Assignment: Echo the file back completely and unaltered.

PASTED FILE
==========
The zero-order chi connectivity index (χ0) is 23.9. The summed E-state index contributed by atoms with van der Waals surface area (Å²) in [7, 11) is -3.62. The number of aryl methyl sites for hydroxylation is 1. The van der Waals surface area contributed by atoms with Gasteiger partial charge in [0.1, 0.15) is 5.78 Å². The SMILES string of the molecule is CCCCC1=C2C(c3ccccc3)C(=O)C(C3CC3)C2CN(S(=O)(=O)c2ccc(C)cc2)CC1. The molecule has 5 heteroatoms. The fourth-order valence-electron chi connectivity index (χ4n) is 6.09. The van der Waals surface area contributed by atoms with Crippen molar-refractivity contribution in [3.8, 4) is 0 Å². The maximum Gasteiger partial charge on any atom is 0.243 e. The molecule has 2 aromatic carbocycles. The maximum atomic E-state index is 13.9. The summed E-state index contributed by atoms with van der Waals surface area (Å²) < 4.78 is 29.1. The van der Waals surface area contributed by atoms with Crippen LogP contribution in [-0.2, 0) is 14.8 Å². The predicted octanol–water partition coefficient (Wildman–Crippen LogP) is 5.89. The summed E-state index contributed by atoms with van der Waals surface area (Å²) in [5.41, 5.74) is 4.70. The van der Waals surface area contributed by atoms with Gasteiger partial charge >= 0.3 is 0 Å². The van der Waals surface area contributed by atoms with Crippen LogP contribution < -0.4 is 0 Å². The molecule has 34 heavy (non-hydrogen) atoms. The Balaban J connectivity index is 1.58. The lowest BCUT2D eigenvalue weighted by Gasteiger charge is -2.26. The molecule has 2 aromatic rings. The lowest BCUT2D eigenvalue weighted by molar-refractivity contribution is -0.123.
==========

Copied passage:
The zero-order chi connectivity index (χ0) is 23.9. The summed E-state index contributed by atoms with van der Waals surface area (Å²) in [7, 11) is -3.62. The number of aryl methyl sites for hydroxylation is 1. The van der Waals surface area contributed by atoms with Gasteiger partial charge in [0.1, 0.15) is 5.78 Å². The SMILES string of the molecule is CCCCC1=C2C(c3ccccc3)C(=O)C(C3CC3)C2CN(S(=O)(=O)c2ccc(C)cc2)CC1. The molecule has 5 heteroatoms. The fourth-order valence-electron chi connectivity index (χ4n) is 6.09. The van der Waals surface area contributed by atoms with Crippen molar-refractivity contribution in [3.8, 4) is 0 Å². The maximum Gasteiger partial charge on any atom is 0.243 e. The molecule has 2 aromatic carbocycles. The maximum atomic E-state index is 13.9. The summed E-state index contributed by atoms with van der Waals surface area (Å²) < 4.78 is 29.1. The van der Waals surface area contributed by atoms with Crippen LogP contribution in [-0.2, 0) is 14.8 Å². The predicted octanol–water partition coefficient (Wildman–Crippen LogP) is 5.89. The summed E-state index contributed by atoms with van der Waals surface area (Å²) in [5.41, 5.74) is 4.70. The van der Waals surface area contributed by atoms with Gasteiger partial charge >= 0.3 is 0 Å². The van der Waals surface area contributed by atoms with Crippen LogP contribution < -0.4 is 0 Å². The molecule has 34 heavy (non-hydrogen) atoms. The Balaban J connectivity index is 1.58. The lowest BCUT2D eigenvalue weighted by Gasteiger charge is -2.26. The molecule has 2 aromatic rings. The lowest BCUT2D eigenvalue weighted by molar-refractivity contribution is -0.123.